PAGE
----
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Parents and Carers

Children in Theatre Services ensures that your child is at the centre of everything we do. Whether they are at the beginning of their theatrical journey or an experienced performer we ensure that their workplace, educational and welfare needs are always put first.

We understand that managing being a working child in theatre and a pupil at school is a balancing act for both child and parent! Matthew and Hannah's personal experiences in both professional theatre and education will ensure that your child's needs are being met at all stages of the production process. 

 

 If your child gets an audition or the part in one of our productions we will guide you every step of the way, alongside the production team. Whether you are new or well versed in the theatre industry, you will naturally have lots of questions. Please see below some of our most frequently ask questions. 

  • How do we find out about auditions?
    There are many ways for your child to get an audition. This starts with the type of production casting for roles. There are four main ways that you can find out about auditions: - Through our casting alerts – sign up on our home page - Through your child’s agent if they have one - Through your child’s drama school or drama group if they attend one - Through advertisements in industry publications such as The Stage or productions programmes Please remember to only apply for an audition if your child meets the set-out criteria such as age, height and location. Casting directors set these for the production’s requirements, and these aren’t personal. Remember other opportunities will always pop up and it is unfair to put your child up for a role that they will ultimately get rejected for as they didn’t meet the set criteria in the first place.
  • What will the impact of working on a production be on my child’s education?
    This will largely depend on the hours that your child is required to work, the length of the contract and all parties commitment to ensuring that the child is being supported academically throughout the duration of their contract. To meet licence requirements your child will still be required to attend their normal school daily, or an alternative educational provision agreed by the local authority of where the child resides ( this usually only occurs if your child is a principal role in a major professional production however, this is not the norm). It is important to state that your child must attend school when they are not working for the production. If the terms of their licence is broken it can result in them being pulled from the production. The benefits of working on a production for most children are huge, they gain life skills such as public speaking, time management and professionalism at a young age. As a family you must be fully committed not only to the production, but also to your child’s education. At Children in Theatre Services we have extensive experience in both fields and are here to support in both for all of the productions that we work with.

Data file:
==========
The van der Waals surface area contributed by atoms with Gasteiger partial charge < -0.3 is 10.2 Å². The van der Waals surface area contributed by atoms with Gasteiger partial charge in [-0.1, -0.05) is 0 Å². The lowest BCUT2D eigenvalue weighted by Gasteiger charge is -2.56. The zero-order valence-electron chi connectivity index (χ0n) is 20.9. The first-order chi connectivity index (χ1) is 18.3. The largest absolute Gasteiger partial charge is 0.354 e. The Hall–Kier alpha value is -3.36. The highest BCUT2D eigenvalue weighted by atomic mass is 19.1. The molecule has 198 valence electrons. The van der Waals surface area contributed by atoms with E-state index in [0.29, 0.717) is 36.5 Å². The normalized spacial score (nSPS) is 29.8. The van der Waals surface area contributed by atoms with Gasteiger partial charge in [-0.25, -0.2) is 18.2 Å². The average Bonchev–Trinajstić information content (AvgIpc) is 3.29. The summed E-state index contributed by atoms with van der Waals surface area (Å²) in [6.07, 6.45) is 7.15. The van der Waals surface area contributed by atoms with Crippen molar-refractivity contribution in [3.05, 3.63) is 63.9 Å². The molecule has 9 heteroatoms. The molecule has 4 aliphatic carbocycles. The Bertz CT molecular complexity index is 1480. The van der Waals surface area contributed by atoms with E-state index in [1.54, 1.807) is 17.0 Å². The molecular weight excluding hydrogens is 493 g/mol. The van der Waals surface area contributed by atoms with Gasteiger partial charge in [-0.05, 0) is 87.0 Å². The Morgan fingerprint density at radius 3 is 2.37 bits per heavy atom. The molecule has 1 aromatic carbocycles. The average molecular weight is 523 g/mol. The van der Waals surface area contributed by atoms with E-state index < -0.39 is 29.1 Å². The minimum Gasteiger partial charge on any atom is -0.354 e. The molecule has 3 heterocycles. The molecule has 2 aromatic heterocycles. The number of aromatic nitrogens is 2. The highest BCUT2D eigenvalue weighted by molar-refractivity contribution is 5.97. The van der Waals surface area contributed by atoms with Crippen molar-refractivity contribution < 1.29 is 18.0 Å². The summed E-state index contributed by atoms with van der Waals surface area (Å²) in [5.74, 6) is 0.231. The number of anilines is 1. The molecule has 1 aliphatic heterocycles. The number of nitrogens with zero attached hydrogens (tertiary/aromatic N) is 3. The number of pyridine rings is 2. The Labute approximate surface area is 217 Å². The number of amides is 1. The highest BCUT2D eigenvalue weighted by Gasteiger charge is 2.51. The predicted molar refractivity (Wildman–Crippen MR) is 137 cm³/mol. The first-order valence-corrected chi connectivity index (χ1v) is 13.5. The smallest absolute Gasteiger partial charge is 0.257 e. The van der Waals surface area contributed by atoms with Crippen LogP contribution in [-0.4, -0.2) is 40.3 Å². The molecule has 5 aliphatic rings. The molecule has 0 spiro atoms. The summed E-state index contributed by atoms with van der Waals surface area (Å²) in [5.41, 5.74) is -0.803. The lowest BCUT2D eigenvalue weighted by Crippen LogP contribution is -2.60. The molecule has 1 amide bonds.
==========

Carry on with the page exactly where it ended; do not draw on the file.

• What happens at an audition?
    Firstly, there are two types of audition: open or closed. At our open auditions you can expect to be met with a long (often outside) queue and a long day ahead! You should bring provisions such as food, water and comfortable clothing for both your child and you. Closed auditions follow a very similar pattern, however your child will be invited to audition at a fixed time for which they should arrive in ample time to sign in and use the loo. You should not attend a closed audition unless invited, otherwise you will be turned away. When you reach the front desk you will be signed in by a representative of the production. They will often ask for you and your child’s name, contact details and to fill in any outstanding paperwork. Once this is complete you will be shown to a waiting area where your child can warm up and go to the loo if needed. You will be around other children and parents at this time. It’s important to remember that some people will be nervous as well as excited. The time you spend in this area can vary from a few minutes to a few hours. Some auditions happen as individuals or as groups but at no point are parents invited into the audition room. Your child will be supervised by a DBS checked, licenced chaperone whenever they are not with you. Once your child enters the audition room they will meet the audition panel which often includes the director, casting director, producers and musical director as well as one of our team. Each audition will vary according to the needs of the production at this point. Your child may take part in group activities, individual performance, or be asked to follow direction or choreography. The panel may want to chat with the children to understand their suitability for the role. Following this your child will return to you in the waiting area. Dependent upon the audition schedule the panel may ask to see your child again later that day or on another day (this is called a recall). Alternatively, if your child has not on this occasion been successful, they will be thanked for attending and sent home. While your child will be given an audition outcome, as standard practice we do not provide individual feedback. This does not mean that your child did not perform well. If your child is offered a recall, you will receive further information on what to expect next. It is important that you and your child understand that a recall is not an offer of a role but instead an invite to the next stage of the audition process. If the audition is on a school day, it is imperative that you have permission from the school to attend and do not call your child in sick. This can result in an offer of employment being withdrawn and can impact their chances of being granted a license. Honesty between all parties is essential from the outset. As mentioned, your child should wear audition appropriate clothing, this should be comfortable clothes that they can perform in - typically activewear and trainers unless otherwise stated. Costumes and school uniform are not appropriate.